A judge in Argentina in September 2013 called for the extradition of Antonio Gonzalez Pacheco, known as "Billy the Kid", along with another former Spanish policeman, accusing them of torturing prisoners in the latter years of General Francisco Franco's regime.
The judge accused González Pacheco, 67, who earned his nickname for allegedly spinning a gun around his finger as he beat his victims, of torturing 13 people between 1971 and 1975.
"We deny the charges," González Pacheco's lawyer said during his extradition hearing at the National Court in Madrid as dozens of angry supporters of alleged victims of Franco-era abuses protested outside.
"We have a memory, we demand justice," the demonstrators chanted.
Asked by the National Court judge whether he agreed to be extradited to Argentina, González Pacheco replied: "Absolutely not."
The retired policeman had already expressed his opposition to Argentina's extradition request during the first session of the process in December.
González Pacheco is said to have been particularly sadistic during Franco's regime, reportedly telling his victims how much he was enjoying hurting them.
Several of his alleged victims attended the extradition hearing and they were outraged by his denial of the crimes.
"This is a farce!" said Enrique Aguilar Benítez, who says he was tortured by the former policeman, after he left the hearing.
1977 amnesty law
The Argentine judge issued international arrest warrants for Pacheco and another former policeman, Jesús Muñecas Aguilar, 75, under the principle of universal jurisdiction, which allows certain human rights abuses to be pursued and tried elsewhere if the country in which they occurred did not investigate.
Muñecas Aguilar also denied the torture allegations made against him, and refused to be sent to Argentina to face trial during his extradition hearing last week at the National Court.
Spanish state prosecutors have also challenged the extradition bid — a sensitive affair in Spain where the wounds of the 1936-1939 civil war and ensuing dictatorship of Franco are still raw.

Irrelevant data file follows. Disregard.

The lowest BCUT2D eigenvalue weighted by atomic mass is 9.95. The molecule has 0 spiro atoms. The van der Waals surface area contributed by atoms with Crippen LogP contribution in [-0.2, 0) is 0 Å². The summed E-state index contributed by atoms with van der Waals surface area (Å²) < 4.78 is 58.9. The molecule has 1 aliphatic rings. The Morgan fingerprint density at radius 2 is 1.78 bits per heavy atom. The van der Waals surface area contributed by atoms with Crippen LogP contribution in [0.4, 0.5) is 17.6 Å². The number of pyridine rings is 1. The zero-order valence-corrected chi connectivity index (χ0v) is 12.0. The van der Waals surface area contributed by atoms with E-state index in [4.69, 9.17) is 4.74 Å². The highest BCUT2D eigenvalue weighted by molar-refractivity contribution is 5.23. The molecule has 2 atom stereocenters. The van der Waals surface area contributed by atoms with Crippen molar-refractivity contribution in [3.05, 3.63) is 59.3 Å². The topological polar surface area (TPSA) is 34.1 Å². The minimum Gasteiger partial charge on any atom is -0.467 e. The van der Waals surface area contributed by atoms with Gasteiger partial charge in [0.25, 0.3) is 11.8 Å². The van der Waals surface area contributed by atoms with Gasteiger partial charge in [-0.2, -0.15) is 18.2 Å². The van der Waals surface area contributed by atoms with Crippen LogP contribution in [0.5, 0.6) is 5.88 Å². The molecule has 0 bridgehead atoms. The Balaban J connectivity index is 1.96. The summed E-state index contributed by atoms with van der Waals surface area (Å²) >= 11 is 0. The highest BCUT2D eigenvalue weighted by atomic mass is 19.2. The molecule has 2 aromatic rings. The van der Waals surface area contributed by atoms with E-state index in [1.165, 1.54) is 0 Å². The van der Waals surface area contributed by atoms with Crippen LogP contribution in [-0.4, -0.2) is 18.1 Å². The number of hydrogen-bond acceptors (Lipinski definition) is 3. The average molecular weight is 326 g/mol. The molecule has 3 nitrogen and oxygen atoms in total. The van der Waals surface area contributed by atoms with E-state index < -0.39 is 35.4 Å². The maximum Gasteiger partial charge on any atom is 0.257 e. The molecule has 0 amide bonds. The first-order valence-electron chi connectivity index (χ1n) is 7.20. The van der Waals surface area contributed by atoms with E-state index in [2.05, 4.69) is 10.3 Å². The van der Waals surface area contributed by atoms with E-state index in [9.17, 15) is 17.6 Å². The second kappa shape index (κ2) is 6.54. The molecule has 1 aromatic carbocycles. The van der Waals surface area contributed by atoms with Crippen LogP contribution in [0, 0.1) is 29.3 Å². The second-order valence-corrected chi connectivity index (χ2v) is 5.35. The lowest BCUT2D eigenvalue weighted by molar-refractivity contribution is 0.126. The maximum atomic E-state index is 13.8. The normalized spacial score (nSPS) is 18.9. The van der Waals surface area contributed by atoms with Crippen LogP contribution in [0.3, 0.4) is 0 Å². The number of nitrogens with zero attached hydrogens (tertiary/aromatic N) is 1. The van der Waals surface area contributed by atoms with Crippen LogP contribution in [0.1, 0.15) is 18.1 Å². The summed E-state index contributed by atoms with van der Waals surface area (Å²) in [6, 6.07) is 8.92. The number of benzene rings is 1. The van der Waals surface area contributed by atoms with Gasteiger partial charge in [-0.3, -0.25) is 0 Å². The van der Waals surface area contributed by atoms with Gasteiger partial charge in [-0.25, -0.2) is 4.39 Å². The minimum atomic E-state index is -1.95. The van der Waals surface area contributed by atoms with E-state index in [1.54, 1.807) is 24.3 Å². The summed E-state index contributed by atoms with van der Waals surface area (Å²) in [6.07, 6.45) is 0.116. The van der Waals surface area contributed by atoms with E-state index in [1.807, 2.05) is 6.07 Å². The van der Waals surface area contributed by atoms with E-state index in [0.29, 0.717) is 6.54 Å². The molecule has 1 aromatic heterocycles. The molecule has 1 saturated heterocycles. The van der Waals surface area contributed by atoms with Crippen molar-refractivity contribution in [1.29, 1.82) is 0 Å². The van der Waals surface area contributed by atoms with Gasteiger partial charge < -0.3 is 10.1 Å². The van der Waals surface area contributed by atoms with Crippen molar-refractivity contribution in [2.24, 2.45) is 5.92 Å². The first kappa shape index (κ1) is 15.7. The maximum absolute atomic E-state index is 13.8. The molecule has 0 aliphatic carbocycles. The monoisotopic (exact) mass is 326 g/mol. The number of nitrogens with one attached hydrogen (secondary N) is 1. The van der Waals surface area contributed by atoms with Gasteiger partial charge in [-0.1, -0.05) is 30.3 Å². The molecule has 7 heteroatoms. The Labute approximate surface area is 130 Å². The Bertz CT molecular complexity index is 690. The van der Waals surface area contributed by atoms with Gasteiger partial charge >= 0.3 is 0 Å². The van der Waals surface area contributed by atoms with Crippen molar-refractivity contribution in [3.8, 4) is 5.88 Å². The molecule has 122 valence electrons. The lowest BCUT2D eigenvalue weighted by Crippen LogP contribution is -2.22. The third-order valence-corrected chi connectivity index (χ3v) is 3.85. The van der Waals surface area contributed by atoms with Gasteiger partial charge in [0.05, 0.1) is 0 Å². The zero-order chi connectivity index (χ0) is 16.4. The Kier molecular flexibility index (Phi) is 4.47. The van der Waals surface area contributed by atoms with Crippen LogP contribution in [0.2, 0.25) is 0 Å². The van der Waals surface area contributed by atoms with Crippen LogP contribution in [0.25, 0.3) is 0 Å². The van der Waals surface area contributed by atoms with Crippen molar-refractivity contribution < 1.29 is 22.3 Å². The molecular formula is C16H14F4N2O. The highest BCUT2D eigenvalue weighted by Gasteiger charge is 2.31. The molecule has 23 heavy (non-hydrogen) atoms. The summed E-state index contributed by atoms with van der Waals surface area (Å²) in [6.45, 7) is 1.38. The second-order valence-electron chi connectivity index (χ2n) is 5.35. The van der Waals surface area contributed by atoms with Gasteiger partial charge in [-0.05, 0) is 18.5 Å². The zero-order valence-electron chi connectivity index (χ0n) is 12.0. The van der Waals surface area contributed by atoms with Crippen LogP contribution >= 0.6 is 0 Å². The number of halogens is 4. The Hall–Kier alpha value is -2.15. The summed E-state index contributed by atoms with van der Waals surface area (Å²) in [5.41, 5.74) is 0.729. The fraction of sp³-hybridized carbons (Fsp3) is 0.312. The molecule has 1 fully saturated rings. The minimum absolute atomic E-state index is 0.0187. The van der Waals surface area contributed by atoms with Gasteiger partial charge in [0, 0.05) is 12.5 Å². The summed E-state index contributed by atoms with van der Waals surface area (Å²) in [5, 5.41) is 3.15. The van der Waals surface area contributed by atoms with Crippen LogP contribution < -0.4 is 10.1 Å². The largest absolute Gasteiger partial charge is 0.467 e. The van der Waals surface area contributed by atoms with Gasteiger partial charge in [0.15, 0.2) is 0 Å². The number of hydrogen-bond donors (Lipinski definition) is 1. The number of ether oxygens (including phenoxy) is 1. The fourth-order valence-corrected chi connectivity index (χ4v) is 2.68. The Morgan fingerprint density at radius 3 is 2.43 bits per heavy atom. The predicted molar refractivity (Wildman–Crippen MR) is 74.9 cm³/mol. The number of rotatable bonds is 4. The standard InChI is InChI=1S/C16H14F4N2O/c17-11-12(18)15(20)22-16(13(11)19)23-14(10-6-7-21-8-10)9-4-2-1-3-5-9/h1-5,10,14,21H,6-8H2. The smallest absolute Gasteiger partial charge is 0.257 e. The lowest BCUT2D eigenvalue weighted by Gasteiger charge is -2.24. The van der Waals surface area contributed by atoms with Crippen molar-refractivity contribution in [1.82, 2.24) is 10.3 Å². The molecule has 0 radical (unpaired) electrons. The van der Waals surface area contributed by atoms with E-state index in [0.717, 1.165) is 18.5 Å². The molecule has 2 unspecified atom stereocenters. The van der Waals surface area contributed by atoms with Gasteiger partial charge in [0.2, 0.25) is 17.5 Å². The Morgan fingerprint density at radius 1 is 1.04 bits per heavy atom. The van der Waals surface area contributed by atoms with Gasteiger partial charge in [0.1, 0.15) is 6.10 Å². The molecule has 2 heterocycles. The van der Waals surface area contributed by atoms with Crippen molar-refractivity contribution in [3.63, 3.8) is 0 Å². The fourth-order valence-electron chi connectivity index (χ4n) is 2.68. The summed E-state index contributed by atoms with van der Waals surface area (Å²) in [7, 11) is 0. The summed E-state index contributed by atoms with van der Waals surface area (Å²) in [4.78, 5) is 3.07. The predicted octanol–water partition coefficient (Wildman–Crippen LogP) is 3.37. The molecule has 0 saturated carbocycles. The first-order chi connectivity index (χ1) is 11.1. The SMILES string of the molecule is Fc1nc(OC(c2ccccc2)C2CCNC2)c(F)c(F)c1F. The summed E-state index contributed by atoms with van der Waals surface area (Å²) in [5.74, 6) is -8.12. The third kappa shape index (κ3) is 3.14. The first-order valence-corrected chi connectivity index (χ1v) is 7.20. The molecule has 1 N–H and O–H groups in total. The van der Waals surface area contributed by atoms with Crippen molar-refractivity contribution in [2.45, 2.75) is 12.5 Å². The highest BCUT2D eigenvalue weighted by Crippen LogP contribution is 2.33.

State prosecutor Pedro Martinez said that if Argentina wanted to prosecute the suspects it should do so through the Spanish courts.
"It is possible to reject extradition and, to respond to diplomatic engagements, allow Argentine authorities, if they desire, to file a complaint in Spain," he told the National Court on Thursday.
He said this would allow "the victims to be heard in Spanish courts, which has not yet happened."
The Argentinian probe started after a much publicised investigation into Franco-era crimes launched by famed former Spanish Judge Baltasar Garzón hit a standstill when the magistrate was barred from the bench in 2012 for overstepping his jurisdiction in a separate case.
Garzón's Franco crimes probe faced stiff opposition in Spain because it was seen as going against a 1977 amnesty that was adopted to unify the country after Franco's death in 1975.
United Nations justice rapporteur Pablo de Greiff in February urged Spain to scrap the amnesty law, saying it "has been used to shelve practically all of the cases brought before the judges" by people trying to prosecute alleged Franco-era atrocities in Spanish courts.
He also expressed "concern" that Spanish state prosecutors had opposed Argentina's extradition request for Gonzalez Pacheco.
Franco ruled Spain from the end of the country's 1936-39 civil war until his death in 1975 and brutally oppressed political opponents during this period.
A United Nations working group in September urged Spain to investigate the suspected forced disappearances of 100,000 people during the civil war and ensuing Franco dictatorship.